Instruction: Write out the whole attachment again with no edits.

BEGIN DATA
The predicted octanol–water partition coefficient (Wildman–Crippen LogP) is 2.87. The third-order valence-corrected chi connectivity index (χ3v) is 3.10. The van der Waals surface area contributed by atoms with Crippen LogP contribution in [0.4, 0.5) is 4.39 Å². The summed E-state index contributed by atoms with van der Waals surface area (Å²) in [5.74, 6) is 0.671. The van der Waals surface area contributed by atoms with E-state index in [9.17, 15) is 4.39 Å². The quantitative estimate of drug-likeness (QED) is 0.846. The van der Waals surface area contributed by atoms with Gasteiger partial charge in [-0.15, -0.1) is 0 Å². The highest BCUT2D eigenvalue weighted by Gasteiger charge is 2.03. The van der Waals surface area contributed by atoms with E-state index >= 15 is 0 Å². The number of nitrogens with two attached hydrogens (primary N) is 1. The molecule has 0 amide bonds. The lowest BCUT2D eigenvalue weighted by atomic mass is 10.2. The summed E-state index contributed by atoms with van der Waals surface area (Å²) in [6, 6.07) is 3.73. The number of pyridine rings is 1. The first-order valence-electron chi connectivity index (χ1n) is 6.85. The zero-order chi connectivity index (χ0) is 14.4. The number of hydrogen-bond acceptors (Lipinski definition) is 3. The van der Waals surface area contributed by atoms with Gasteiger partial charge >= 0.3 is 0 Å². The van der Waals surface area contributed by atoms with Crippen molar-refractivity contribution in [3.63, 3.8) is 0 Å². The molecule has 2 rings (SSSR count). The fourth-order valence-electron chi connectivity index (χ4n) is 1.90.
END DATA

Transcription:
The predicted octanol–water partition coefficient (Wildman–Crippen LogP) is 2.87. The third-order valence-corrected chi connectivity index (χ3v) is 3.10. The van der Waals surface area contributed by atoms with Crippen LogP contribution in [0.4, 0.5) is 4.39 Å². The summed E-state index contributed by atoms with van der Waals surface area (Å²) in [5.74, 6) is 0.671. The van der Waals surface area contributed by atoms with E-state index in [9.17, 15) is 4.39 Å². The quantitative estimate of drug-likeness (QED) is 0.846. The van der Waals surface area contributed by atoms with Gasteiger partial charge in [-0.15, -0.1) is 0 Å². The highest BCUT2D eigenvalue weighted by Gasteiger charge is 2.03. The van der Waals surface area contributed by atoms with E-state index >= 15 is 0 Å². The number of nitrogens with two attached hydrogens (primary N) is 1. The molecule has 0 amide bonds. The lowest BCUT2D eigenvalue weighted by atomic mass is 10.2. The summed E-state index contributed by atoms with van der Waals surface area (Å²) in [6, 6.07) is 3.73. The number of pyridine rings is 1. The first-order valence-electron chi connectivity index (χ1n) is 6.85. The zero-order chi connectivity index (χ0) is 14.4. The number of hydrogen-bond acceptors (Lipinski definition) is 3. The van der Waals surface area contributed by atoms with Gasteiger partial charge >= 0.3 is 0 Å². The van der Waals surface area contributed by atoms with Crippen molar-refractivity contribution in [3.63, 3.8) is 0 Å². The molecule has 2 rings (SSSR count). The fourth-order valence-electron chi connectivity index (χ4n) is 1.90.